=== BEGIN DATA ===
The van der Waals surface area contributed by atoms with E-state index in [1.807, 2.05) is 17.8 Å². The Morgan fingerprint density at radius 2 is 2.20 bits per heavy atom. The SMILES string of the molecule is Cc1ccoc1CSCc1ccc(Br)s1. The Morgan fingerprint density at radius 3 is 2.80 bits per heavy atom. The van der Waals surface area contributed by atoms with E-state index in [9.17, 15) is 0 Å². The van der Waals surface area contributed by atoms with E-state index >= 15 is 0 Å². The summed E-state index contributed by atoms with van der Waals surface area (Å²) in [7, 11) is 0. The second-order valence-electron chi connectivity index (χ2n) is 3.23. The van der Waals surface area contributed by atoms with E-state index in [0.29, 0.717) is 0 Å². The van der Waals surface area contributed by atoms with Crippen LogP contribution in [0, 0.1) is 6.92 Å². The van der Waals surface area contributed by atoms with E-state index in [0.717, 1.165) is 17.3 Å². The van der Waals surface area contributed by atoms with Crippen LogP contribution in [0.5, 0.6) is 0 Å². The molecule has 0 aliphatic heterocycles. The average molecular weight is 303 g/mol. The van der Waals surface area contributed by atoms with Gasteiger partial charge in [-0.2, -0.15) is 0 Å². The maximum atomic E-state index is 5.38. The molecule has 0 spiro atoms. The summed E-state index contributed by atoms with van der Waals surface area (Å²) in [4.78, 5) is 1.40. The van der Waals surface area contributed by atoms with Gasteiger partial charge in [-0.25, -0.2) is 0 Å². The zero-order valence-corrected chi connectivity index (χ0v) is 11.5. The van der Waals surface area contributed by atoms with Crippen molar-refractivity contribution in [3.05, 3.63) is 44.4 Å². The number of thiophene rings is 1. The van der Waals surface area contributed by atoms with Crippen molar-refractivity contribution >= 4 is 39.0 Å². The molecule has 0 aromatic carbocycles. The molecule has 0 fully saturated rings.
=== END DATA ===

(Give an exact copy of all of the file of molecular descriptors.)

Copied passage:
The van der Waals surface area contributed by atoms with E-state index in [1.807, 2.05) is 17.8 Å². The Morgan fingerprint density at radius 2 is 2.20 bits per heavy atom. The SMILES string of the molecule is Cc1ccoc1CSCc1ccc(Br)s1. The Morgan fingerprint density at radius 3 is 2.80 bits per heavy atom. The van der Waals surface area contributed by atoms with E-state index in [9.17, 15) is 0 Å². The van der Waals surface area contributed by atoms with E-state index >= 15 is 0 Å². The summed E-state index contributed by atoms with van der Waals surface area (Å²) in [7, 11) is 0. The second-order valence-electron chi connectivity index (χ2n) is 3.23. The van der Waals surface area contributed by atoms with E-state index in [0.29, 0.717) is 0 Å². The van der Waals surface area contributed by atoms with Crippen LogP contribution in [0, 0.1) is 6.92 Å². The van der Waals surface area contributed by atoms with E-state index in [0.717, 1.165) is 17.3 Å². The van der Waals surface area contributed by atoms with Crippen LogP contribution in [0.5, 0.6) is 0 Å². The molecule has 0 aliphatic heterocycles. The average molecular weight is 303 g/mol. The van der Waals surface area contributed by atoms with Gasteiger partial charge in [-0.2, -0.15) is 0 Å². The maximum atomic E-state index is 5.38. The molecule has 0 spiro atoms. The summed E-state index contributed by atoms with van der Waals surface area (Å²) in [4.78, 5) is 1.40. The van der Waals surface area contributed by atoms with Gasteiger partial charge in [-0.25, -0.2) is 0 Å². The zero-order valence-corrected chi connectivity index (χ0v) is 11.5. The van der Waals surface area contributed by atoms with Crippen molar-refractivity contribution in [3.05, 3.63) is 44.4 Å². The number of thiophene rings is 1. The van der Waals surface area contributed by atoms with Crippen molar-refractivity contribution >= 4 is 39.0 Å². The molecule has 0 aromatic carbocycles. The molecule has 0 fully saturated rings.